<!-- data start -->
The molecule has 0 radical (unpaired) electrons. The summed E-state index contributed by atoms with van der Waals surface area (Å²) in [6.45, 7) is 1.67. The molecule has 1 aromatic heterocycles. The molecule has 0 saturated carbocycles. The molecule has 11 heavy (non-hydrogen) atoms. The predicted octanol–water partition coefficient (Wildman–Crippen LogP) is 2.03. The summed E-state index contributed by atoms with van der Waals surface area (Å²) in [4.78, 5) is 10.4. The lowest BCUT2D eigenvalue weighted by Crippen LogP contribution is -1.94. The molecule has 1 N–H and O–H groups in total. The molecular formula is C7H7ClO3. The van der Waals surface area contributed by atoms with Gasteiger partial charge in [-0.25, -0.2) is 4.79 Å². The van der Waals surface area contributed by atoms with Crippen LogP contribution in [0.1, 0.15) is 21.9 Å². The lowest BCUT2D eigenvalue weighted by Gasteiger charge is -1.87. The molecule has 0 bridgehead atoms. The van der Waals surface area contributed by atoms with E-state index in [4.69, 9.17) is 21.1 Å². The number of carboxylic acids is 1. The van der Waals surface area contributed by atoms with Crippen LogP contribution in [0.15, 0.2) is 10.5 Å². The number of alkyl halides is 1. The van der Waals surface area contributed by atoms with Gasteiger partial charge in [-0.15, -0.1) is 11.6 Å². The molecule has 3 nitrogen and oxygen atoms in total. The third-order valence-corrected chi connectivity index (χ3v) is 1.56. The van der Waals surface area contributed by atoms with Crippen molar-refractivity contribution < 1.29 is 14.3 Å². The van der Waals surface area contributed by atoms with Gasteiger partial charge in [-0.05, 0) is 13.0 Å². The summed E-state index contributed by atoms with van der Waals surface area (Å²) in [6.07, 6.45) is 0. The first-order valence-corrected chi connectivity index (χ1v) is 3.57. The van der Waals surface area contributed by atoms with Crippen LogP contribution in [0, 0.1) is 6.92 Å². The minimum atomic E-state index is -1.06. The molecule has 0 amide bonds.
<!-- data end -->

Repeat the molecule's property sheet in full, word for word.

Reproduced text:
The molecule has 0 radical (unpaired) electrons. The summed E-state index contributed by atoms with van der Waals surface area (Å²) in [6.45, 7) is 1.67. The molecule has 1 aromatic heterocycles. The molecule has 0 saturated carbocycles. The molecule has 11 heavy (non-hydrogen) atoms. The predicted octanol–water partition coefficient (Wildman–Crippen LogP) is 2.03. The summed E-state index contributed by atoms with van der Waals surface area (Å²) in [4.78, 5) is 10.4. The lowest BCUT2D eigenvalue weighted by Crippen LogP contribution is -1.94. The molecule has 1 N–H and O–H groups in total. The molecular formula is C7H7ClO3. The van der Waals surface area contributed by atoms with Gasteiger partial charge in [-0.25, -0.2) is 4.79 Å². The van der Waals surface area contributed by atoms with Crippen LogP contribution in [0.1, 0.15) is 21.9 Å². The lowest BCUT2D eigenvalue weighted by Gasteiger charge is -1.87. The molecule has 0 bridgehead atoms. The van der Waals surface area contributed by atoms with E-state index in [4.69, 9.17) is 21.1 Å². The number of carboxylic acids is 1. The van der Waals surface area contributed by atoms with Crippen LogP contribution in [0.15, 0.2) is 10.5 Å². The number of alkyl halides is 1. The van der Waals surface area contributed by atoms with Gasteiger partial charge in [-0.15, -0.1) is 11.6 Å². The molecule has 3 nitrogen and oxygen atoms in total. The third-order valence-corrected chi connectivity index (χ3v) is 1.56. The van der Waals surface area contributed by atoms with Crippen molar-refractivity contribution < 1.29 is 14.3 Å². The van der Waals surface area contributed by atoms with Gasteiger partial charge in [-0.05, 0) is 13.0 Å². The summed E-state index contributed by atoms with van der Waals surface area (Å²) in [6.07, 6.45) is 0. The first-order valence-corrected chi connectivity index (χ1v) is 3.57. The van der Waals surface area contributed by atoms with Crippen LogP contribution in [0, 0.1) is 6.92 Å². The minimum atomic E-state index is -1.06. The molecule has 0 amide bonds.